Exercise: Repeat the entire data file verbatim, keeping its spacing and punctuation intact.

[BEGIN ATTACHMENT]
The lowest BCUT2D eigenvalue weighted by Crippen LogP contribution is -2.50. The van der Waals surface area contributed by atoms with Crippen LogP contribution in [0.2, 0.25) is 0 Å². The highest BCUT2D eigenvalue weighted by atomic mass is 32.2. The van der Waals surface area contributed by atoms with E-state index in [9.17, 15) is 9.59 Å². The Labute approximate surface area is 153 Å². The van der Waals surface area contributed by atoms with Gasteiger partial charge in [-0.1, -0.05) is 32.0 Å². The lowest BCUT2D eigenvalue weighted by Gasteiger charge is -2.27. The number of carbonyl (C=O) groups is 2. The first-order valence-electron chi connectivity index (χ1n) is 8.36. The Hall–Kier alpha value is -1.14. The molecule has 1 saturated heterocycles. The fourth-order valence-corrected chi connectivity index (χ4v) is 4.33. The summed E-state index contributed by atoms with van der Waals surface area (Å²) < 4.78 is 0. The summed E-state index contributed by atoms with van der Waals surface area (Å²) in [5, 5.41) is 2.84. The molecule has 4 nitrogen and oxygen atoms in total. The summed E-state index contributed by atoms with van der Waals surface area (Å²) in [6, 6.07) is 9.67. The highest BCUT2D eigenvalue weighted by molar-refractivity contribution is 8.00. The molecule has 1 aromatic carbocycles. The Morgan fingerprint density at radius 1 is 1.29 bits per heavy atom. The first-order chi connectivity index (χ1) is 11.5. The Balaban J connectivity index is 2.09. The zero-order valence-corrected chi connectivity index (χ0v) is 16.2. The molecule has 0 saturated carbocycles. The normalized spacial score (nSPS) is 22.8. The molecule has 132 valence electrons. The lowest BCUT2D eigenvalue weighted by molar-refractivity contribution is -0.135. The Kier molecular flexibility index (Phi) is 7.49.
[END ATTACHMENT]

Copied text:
The lowest BCUT2D eigenvalue weighted by Crippen LogP contribution is -2.50. The van der Waals surface area contributed by atoms with Crippen LogP contribution in [0.2, 0.25) is 0 Å². The highest BCUT2D eigenvalue weighted by atomic mass is 32.2. The van der Waals surface area contributed by atoms with E-state index in [9.17, 15) is 9.59 Å². The Labute approximate surface area is 153 Å². The van der Waals surface area contributed by atoms with Gasteiger partial charge in [-0.1, -0.05) is 32.0 Å². The lowest BCUT2D eigenvalue weighted by Gasteiger charge is -2.27. The number of carbonyl (C=O) groups is 2. The first-order valence-electron chi connectivity index (χ1n) is 8.36. The Hall–Kier alpha value is -1.14. The molecule has 1 saturated heterocycles. The fourth-order valence-corrected chi connectivity index (χ4v) is 4.33. The summed E-state index contributed by atoms with van der Waals surface area (Å²) < 4.78 is 0. The summed E-state index contributed by atoms with van der Waals surface area (Å²) in [5, 5.41) is 2.84. The molecule has 4 nitrogen and oxygen atoms in total. The summed E-state index contributed by atoms with van der Waals surface area (Å²) in [6, 6.07) is 9.67. The highest BCUT2D eigenvalue weighted by molar-refractivity contribution is 8.00. The molecule has 1 aromatic carbocycles. The Morgan fingerprint density at radius 1 is 1.29 bits per heavy atom. The first-order chi connectivity index (χ1) is 11.5. The Balaban J connectivity index is 2.09. The zero-order valence-corrected chi connectivity index (χ0v) is 16.2. The molecule has 0 saturated carbocycles. The normalized spacial score (nSPS) is 22.8. The molecule has 132 valence electrons. The lowest BCUT2D eigenvalue weighted by molar-refractivity contribution is -0.135. The Kier molecular flexibility index (Phi) is 7.49.